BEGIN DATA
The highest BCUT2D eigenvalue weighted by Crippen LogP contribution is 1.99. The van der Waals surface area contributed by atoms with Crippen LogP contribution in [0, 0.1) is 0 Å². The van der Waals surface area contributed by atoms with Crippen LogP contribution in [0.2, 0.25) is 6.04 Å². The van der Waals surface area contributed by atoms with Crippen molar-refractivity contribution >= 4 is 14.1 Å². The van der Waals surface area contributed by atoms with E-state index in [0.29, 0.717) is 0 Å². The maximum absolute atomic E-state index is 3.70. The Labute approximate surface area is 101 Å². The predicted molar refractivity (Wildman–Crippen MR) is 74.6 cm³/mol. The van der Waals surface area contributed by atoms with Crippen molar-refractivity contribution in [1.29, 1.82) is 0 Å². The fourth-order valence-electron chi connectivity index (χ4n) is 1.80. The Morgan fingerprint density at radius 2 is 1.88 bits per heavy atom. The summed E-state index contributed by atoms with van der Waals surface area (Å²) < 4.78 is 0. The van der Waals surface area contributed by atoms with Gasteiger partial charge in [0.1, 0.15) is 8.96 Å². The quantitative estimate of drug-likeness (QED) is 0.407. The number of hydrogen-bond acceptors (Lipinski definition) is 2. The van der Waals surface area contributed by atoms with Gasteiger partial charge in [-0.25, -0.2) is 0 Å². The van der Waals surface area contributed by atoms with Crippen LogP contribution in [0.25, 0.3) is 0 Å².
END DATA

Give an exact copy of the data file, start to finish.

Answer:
The highest BCUT2D eigenvalue weighted by Crippen LogP contribution is 1.99. The van der Waals surface area contributed by atoms with Crippen LogP contribution in [0, 0.1) is 0 Å². The van der Waals surface area contributed by atoms with Crippen LogP contribution in [0.2, 0.25) is 6.04 Å². The van der Waals surface area contributed by atoms with Crippen molar-refractivity contribution >= 4 is 14.1 Å². The van der Waals surface area contributed by atoms with E-state index in [0.29, 0.717) is 0 Å². The maximum absolute atomic E-state index is 3.70. The Labute approximate surface area is 101 Å². The predicted molar refractivity (Wildman–Crippen MR) is 74.6 cm³/mol. The van der Waals surface area contributed by atoms with Crippen molar-refractivity contribution in [1.29, 1.82) is 0 Å². The fourth-order valence-electron chi connectivity index (χ4n) is 1.80. The Morgan fingerprint density at radius 2 is 1.88 bits per heavy atom. The summed E-state index contributed by atoms with van der Waals surface area (Å²) < 4.78 is 0. The van der Waals surface area contributed by atoms with Gasteiger partial charge in [0.1, 0.15) is 8.96 Å². The quantitative estimate of drug-likeness (QED) is 0.407. The number of hydrogen-bond acceptors (Lipinski definition) is 2. The van der Waals surface area contributed by atoms with Gasteiger partial charge in [-0.25, -0.2) is 0 Å². The van der Waals surface area contributed by atoms with Crippen LogP contribution in [0.25, 0.3) is 0 Å².